Online delivery of lifestyle intervention programs offers the potential to cost effectively reach large cohorts of users with various information and dietary needs. Unfortunately, online systems can fail to engage users in the long term, affecting their ability to sustain positive lifestyle change. In this work we present the initial analysis of a large scale application study of personalized technologies for lifestyle change. We evaluate the stickiness of an eHealth portal which provides individuals with three personalized tools – meal planner, social network feeds, and social comparison – to make change a reality in their lives. More than 5000 Australians took part in a 12 week study and provided solid empirical evidence for how the inclusion of personalized tools can assist and motivate users. Initial results show that the personalized tools boost user interaction with the portal, simplify information access, and assist in motivating users.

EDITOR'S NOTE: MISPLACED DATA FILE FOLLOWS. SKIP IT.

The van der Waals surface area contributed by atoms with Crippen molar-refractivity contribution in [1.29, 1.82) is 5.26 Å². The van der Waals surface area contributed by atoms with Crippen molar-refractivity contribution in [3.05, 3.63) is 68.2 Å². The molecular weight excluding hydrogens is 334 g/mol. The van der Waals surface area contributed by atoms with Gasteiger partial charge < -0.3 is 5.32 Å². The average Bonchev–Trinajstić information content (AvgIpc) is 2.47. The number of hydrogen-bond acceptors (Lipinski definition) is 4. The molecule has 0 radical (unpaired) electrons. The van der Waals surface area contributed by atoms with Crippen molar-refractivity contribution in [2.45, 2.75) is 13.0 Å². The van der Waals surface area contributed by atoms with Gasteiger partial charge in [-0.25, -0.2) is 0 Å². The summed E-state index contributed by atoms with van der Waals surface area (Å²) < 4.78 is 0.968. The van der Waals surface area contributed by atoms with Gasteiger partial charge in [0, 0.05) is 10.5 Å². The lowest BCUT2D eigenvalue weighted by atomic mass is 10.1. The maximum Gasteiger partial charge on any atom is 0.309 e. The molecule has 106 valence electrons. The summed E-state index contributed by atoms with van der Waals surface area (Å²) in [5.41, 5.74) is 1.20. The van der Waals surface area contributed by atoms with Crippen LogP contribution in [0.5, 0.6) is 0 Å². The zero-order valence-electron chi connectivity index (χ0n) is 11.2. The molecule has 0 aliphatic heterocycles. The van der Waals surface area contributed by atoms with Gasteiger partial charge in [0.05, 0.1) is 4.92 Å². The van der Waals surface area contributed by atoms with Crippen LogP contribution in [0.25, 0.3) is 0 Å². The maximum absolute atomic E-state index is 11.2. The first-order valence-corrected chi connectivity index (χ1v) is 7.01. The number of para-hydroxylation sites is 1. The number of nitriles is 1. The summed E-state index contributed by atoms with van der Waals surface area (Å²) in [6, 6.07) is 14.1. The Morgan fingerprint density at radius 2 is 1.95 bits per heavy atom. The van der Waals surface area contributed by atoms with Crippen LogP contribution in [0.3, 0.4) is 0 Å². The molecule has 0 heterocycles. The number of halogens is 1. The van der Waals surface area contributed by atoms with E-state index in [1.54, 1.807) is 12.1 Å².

|Name||Lecture Notes in Computer Science|
|Conference||13th Conference on Artificial Intelligence in Medicine, AIME 2011|
|Period||2/07/11 → 6/07/11|